UPDATE: Prosecution rests in Raucci case after jury sees, hears explosives

Some jurors flinched as they watched a video showing the explosion of devices equivalent to those al

The prosecution’s arson and terrorism case against Steven Raucci ended with a bang this afternoon as Schenectady County Court jurors got a graphic depiction on the power of the explosive devices linked to Raucci.

Test videos entered into evidence showed the destructive power of the Raucci-linked devices as opposed to commercially available firecrackers.

The firecrackers barely did any damage to test materials of ballistics gel, a concrete block and a mailbox.

Devices equivalent to those allegedly used by Raucci, however, exploded, obliterating the test materials. Some jurors flinched .

After questioning Thomas J. Mohnal, a supervisory special agent with the FBI, Schenectady County District Attorney Robert Carney rested his case.

Mohnal testified he supervised the creation of six videos, three each with the most powerful commercially available firecrackers and three with devices similar to those Raucci allegedly left on a Schodack home, a Clifton Park car and one found by police in Raucci’s middle school office.

The comparable explosive devices were recovered in an unrelated explosive case from Johnstown, Pa.

Raucci defense attorney Ronald De Angelus has attempted to portray the devices linked to his client as firecrackers.

Mohnal testified the explosive devices had 300 times the power as the most powerful explosive device available to the public.

To illustrate the point, Carney entered into evidence two containers, one with 15 grams of powdered sugar, equivalent to the Raucci-linked devices, and the other with the much smaller amount of 50 mg, the equivalent of commercial firecracker.

Earlier today, a state police forensics technician testified that the DNA found on a cigarette used as a fuse on an explosive in Schodack was an identical match with a DNA sample taken from Steven Raucci.

Raucci, 61, of Niskayuna, is on trial on numerous counts of criminal mischief and serious felonies of arson and terrorism.

Kristine Robinson of the state police Forensics Center, under questioning by Carney, said she compared the DNA profile from the cigarette at the January 2007 Schodack crime scene to Raucci’s DNA

Carney asked if it was an identical match.

“Yes it is,” Robinson said.

DNA tests were also done in February 2010 on three explosive devices, one from Clifton Park, one from Schodack and one that police said they found in Raucci’s office at the Mont Pleasant Middle School.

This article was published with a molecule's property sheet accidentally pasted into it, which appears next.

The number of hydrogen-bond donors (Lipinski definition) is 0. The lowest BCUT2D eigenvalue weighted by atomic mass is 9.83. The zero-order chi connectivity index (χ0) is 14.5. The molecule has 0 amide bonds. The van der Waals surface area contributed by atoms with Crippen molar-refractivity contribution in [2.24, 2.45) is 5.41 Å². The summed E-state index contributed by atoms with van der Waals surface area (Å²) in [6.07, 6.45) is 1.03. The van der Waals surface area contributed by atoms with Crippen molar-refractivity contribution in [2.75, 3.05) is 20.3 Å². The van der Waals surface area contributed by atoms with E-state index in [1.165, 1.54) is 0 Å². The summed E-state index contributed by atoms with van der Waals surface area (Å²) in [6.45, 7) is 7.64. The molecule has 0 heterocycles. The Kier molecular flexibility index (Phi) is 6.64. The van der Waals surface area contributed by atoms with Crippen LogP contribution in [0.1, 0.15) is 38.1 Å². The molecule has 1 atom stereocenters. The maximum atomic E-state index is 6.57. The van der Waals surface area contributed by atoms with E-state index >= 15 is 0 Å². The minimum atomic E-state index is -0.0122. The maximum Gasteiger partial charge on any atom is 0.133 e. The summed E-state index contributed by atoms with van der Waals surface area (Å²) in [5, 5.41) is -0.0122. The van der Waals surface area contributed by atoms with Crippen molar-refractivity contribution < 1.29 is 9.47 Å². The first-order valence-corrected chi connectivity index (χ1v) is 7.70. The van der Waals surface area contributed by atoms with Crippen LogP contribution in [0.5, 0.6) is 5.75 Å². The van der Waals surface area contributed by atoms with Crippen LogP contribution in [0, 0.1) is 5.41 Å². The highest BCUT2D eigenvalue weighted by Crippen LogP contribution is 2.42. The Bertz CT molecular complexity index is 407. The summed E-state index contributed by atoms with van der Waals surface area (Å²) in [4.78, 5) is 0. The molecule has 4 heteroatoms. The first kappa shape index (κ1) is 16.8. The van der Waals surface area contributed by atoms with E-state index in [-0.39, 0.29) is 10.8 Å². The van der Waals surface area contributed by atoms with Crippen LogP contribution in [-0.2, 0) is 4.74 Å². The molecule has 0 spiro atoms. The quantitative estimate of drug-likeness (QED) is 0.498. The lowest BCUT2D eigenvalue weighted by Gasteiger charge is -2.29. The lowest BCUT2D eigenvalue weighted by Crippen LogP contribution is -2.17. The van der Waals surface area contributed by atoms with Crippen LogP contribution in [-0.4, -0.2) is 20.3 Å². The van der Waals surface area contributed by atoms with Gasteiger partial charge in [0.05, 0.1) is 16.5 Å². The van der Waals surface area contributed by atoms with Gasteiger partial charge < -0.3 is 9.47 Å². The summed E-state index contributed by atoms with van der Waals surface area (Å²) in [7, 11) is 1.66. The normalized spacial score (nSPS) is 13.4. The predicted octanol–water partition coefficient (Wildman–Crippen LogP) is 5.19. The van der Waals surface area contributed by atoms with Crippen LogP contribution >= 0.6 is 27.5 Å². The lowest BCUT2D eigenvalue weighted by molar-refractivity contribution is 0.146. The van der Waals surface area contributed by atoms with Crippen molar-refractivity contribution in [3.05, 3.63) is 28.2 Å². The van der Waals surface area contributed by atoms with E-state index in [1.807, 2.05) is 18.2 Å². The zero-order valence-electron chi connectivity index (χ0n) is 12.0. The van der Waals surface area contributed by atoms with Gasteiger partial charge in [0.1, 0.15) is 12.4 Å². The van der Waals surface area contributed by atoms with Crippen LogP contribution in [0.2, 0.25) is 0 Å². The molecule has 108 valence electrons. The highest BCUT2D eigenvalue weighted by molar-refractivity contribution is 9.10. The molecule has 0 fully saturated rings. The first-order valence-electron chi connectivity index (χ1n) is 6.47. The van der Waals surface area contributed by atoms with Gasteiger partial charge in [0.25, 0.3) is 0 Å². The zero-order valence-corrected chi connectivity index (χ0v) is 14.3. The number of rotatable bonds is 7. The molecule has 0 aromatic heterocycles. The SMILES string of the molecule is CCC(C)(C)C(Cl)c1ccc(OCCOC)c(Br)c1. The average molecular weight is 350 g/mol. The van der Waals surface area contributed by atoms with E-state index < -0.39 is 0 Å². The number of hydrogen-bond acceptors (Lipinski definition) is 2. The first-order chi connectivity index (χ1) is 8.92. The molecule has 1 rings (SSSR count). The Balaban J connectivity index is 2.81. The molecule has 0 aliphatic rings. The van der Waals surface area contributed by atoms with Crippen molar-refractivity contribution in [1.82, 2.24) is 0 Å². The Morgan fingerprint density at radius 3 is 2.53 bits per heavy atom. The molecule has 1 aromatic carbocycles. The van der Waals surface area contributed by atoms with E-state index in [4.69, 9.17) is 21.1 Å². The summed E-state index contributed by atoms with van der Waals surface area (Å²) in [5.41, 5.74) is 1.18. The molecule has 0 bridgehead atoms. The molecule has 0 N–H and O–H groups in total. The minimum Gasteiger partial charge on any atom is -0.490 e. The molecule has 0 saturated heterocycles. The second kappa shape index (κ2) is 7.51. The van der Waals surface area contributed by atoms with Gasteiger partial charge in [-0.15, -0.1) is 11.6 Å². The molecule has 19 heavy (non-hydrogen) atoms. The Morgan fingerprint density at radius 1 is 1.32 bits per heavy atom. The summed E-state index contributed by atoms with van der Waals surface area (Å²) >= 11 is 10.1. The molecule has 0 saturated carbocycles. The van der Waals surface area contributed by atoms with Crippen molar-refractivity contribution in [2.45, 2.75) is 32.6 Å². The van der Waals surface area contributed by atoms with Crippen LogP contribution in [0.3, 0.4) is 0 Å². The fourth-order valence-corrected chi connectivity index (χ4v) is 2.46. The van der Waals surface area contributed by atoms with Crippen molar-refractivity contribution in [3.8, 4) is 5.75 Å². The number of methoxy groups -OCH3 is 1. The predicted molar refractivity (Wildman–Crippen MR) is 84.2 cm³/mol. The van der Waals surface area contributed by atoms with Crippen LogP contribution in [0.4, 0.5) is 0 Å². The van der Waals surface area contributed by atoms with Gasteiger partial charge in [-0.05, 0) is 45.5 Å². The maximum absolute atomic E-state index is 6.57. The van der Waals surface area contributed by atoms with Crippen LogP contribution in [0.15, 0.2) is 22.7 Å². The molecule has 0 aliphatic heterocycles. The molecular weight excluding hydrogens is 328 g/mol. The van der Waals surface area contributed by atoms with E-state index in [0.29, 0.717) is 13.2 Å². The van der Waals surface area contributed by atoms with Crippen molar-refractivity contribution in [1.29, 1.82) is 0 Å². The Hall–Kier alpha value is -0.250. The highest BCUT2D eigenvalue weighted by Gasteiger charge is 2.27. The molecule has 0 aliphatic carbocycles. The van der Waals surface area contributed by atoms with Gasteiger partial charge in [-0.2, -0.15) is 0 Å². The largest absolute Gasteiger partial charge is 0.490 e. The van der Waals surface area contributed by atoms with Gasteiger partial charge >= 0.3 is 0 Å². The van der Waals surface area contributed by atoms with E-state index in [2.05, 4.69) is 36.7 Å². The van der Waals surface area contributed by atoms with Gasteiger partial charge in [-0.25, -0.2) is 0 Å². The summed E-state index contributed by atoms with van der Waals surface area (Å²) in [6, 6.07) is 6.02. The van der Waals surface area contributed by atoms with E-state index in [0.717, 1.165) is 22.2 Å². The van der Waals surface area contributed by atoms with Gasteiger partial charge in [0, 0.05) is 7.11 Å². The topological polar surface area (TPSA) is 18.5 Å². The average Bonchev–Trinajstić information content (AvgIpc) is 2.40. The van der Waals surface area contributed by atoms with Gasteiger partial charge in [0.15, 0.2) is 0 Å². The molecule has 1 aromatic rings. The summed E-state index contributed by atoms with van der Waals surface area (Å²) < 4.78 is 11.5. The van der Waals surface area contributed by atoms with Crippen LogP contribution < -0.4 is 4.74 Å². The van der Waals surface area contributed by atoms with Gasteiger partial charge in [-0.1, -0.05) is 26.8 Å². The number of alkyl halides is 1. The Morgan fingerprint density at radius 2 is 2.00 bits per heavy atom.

Tests performed on the tube of the explosive device found in Raucci’s office found DNA consistent with Raucci’s DNA. A second donor is included, but Raucci’s DNA was the major contributor.

The Schodack wick was consistent with Raucci’s DNA, and Raucci’s DNA could not be excluded from the tube of the Schodack device.

No DNA was found on the Clifton Park wick, and no conclusions could be made from the Clifton Park tube.

For both the Schodack cigarette butt and the device tube from Raucci’s office, Robinson estimated the chance that the DNA profiles came from someone other than Raucci at 1 in 300 billion. There are only about 6 billion people in the world today.

Rounding out the morning was testimony by David McCollam, of the FBI explosives unit.

McCollam testified he tested the powders taken from the three explosive devices in evidence and determined them to be “flash powder.” It was the same substance described in testimony Wednesday by state police Chief Tech. Sgt. Timothy Fischer as being a component of explosive devices that he fears the most. The substance is dangerous and unstable, Fischer testified. It can detonate with static or impact.

Carney asked Fischer Wednesday about the damage similar devices can do.

He said they can blow off hands and cause damage comparable to dynamite.

Raucci’s defense has attempted to portray them as firecrackers.

“Can these in any way be classified as firecrackers?” Carney asked Fischer. “No, not at all,” Fischer said. “They’re bombs.”

Raucci is the former facilities director of the Schenectady City School District and former president of the local union representing employees he supervised. The prosecution contends that his dual role made him especially valuable to district officials and that they were unresponsive to complaints about his behavior from other employees.

Categories: Schenectady County

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